Page last updated at 04:34 GMT, Wednesday, 28 January 2009

'We want to know the truth'

By Chris Summers
BBC News

Roseanne Mallon, a 76-year-old spinster, was one of more than 3,600 people killed during the Troubles. On Wednesday the Eames Bradley Report will include plans for dealing with the legacy of these deaths.

You might expect a 76-year-old woman being shot dead as she sat watching television at her home in the countryside to be a front-page story in the national newspapers.

Roseanne Mallon
Roseanne Mallon was shot several times in the back as she watched TV

But this was Northern Ireland in May 1994.

The Troubles had been going on for 25 years and the London-based media was so jaded that yet another seemingly sectarian murder was no longer considered sufficiently newsworthy.

But Roseanne Mallon's family have never forgotten her murder and they continue to press for justice for a woman described by neighbours as "a lovely person - she would not hurt a fly".

Ms Mallon's nephew, Martin, says: "This was a old lady sitting watching television in her house."

The killers might be long dead - the loyalist bete noire Billy Wright, who was believed to have led the gunmen, was murdered in the Maze prison in 1997 - but the Mallon family want to know who had been "pulling their strings".

Mr Mallon believes the killing was part of a deliberate strategy by the British state, or a cabal of hard-liners within the security forces, to drive the IRA to the negotiating table.

He says: "This was part of an ongoing campaign. We want to find out what happened and why. We want justice."

Mr Mallon served seven years in jail for possessing explosives and was only released in 1993, but he says that by then he had already renounced violence and was working on a purely political solution to the Troubles.

Martin Mallon talks about his aunt's death and his fight for an inquest

He believes the government, or elements within the establishment, colluded with loyalist killers such as Wright - dubbed King Rat by the press during his bloodthirsty reign - to target people who were related to republican activists.

If there was such a strategy - and the government, police and Army all deny it - then it bore fruit three months after Roseanne Mallon's death when the IRA declared its first ceasefire.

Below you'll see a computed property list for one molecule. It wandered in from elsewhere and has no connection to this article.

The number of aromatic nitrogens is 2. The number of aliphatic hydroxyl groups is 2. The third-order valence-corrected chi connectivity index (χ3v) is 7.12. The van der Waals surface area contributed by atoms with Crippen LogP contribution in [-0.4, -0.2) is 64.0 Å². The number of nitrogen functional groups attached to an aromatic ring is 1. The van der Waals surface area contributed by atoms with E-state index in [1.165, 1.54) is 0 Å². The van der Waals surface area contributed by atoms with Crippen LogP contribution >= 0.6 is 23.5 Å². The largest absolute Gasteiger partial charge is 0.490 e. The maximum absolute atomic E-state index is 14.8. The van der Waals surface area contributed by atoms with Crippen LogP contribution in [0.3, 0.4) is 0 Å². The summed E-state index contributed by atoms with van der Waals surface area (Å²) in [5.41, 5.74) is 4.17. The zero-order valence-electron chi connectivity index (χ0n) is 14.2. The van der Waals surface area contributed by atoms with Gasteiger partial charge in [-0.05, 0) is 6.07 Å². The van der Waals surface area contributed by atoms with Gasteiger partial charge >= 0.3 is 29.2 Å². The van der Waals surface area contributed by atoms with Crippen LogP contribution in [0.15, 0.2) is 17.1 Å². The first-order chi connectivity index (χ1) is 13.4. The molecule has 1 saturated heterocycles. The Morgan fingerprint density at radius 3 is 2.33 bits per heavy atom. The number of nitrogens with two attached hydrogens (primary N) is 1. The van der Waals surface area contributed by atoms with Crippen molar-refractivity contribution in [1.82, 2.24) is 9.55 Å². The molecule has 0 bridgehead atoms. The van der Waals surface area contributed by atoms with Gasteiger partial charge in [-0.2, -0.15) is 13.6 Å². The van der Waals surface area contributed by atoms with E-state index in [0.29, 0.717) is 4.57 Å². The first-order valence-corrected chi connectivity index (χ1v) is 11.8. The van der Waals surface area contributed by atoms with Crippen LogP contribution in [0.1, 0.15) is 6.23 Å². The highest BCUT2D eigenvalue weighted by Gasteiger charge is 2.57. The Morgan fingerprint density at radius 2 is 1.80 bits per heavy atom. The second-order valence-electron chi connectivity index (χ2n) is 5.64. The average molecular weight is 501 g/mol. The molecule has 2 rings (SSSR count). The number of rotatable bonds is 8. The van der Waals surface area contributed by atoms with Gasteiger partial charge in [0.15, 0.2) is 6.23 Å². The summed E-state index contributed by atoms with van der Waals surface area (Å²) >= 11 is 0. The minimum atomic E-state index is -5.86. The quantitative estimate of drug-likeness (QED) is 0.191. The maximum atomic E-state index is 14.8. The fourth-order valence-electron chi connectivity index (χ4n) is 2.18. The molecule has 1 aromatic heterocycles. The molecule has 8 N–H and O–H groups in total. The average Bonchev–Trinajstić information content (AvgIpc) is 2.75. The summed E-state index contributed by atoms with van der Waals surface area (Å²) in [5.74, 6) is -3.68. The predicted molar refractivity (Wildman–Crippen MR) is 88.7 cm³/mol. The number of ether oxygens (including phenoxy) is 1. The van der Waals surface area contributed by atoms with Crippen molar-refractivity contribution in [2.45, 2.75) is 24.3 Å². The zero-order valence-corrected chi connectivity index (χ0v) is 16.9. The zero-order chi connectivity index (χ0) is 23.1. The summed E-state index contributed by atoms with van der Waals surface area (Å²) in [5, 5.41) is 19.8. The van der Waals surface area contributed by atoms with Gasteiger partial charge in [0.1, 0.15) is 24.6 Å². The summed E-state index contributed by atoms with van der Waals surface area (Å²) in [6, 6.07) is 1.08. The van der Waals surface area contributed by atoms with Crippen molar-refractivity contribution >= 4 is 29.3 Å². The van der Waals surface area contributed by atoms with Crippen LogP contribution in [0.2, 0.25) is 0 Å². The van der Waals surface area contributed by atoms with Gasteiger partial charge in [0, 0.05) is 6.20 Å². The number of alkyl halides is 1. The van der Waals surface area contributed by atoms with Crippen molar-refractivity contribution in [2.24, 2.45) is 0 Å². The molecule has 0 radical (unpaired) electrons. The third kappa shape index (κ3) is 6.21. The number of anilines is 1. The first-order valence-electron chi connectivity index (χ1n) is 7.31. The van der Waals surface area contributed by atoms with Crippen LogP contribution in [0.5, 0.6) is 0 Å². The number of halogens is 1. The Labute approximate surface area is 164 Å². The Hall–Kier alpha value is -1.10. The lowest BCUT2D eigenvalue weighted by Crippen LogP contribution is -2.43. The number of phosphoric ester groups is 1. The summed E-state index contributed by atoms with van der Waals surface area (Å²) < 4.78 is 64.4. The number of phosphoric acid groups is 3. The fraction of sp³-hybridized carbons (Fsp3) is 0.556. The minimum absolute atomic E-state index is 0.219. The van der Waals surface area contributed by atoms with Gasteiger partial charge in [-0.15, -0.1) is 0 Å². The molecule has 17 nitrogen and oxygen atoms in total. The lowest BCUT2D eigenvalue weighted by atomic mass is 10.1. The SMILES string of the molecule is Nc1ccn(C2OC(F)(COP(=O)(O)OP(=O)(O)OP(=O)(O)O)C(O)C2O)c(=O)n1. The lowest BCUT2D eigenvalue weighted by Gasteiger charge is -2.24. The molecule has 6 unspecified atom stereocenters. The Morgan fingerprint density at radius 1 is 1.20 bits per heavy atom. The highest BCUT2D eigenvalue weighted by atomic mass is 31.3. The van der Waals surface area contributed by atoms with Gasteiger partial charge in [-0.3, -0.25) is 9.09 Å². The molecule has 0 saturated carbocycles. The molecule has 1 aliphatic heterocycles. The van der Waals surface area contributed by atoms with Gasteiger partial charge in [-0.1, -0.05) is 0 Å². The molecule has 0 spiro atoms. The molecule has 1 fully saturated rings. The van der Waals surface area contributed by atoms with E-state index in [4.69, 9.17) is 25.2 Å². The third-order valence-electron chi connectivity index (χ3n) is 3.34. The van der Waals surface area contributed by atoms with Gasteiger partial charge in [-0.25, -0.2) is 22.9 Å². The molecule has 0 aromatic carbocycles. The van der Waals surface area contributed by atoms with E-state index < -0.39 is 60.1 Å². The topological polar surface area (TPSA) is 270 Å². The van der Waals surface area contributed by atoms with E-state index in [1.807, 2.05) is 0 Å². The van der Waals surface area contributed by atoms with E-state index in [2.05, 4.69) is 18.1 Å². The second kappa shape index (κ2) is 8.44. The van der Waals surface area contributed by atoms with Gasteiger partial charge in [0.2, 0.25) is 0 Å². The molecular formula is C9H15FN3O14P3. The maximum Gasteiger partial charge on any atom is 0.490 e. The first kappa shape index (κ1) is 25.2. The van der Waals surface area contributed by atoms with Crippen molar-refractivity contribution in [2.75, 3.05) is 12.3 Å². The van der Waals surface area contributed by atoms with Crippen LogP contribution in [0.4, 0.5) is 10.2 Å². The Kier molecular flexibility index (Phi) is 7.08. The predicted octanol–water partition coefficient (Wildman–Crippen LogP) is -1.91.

Mr Mallon's suspicions were further fuelled by the discovery in a field overlooking her home in Killymoyle, County Tyrone, of British army cameras and other surveillance equipment.

Mr Mallon and his family have been trying to get to the bottom of his aunt's murder for the past 14 years, but they are still waiting for a full inquest to be held.

The case is one of 29 so-called "legacy inquests" that are still awaiting a full hearing before a coroner.

Most of these cases involve allegations of collusion between the security forces and loyalist paramilitaries or the British army's so-called "shoot-to-kill" policy, which claimed the lives of several IRA gunmen.

Mr Mallon says: "We have been to court 23 times to get an inquest, but we are still waiting."

They say they unearthed several Army documents that referred to the house in Killymoyle being under surveillance and even a report suggesting soldiers had heard gunshots but had been ordered not to intervene.

Army camera and surveillance equipment
This camera and surveillance equipment was found in a field near the house

Mr Mallon says: "At the time the IRA were classed as terrorists and the police and Army were classed as the forces of law and order so we, as British citizens, should have been protected by them. They can't have it both ways. If they were the forces of law and order they are supposed to be accountable for their actions."

He says: "Hugh Orde [the chief constable] has stated that if there are any national security documents in these cases he will put public immunity certificates on them so their contents cannot be known."

Mr Mallon is convinced Wright and his men could not have found his aunt's remote cottage in the Tyrone countryside, without help from the authorities and he remains convinced the Army turned a blind eye to the killing as part of its wider strategy.

"They knew that no matter how many IRA men they killed more volunteers would replace them so they started to kill relatives to apply pressure, using [loyalist] death squads," he says.

Three months after Ms Mallon was murdered the Provisional IRA declared its first ceasefire, beginning a process that would eventually lead to the Good Friday Agreement.

Mr Mallon is unconvinced the Eames Bradley Report will lead to all the facts about his aunt's death emerging and believes the truth is simply too unpalatable for it to be widely known.

Chris.Summers-INTERNET@bbc.co.uk



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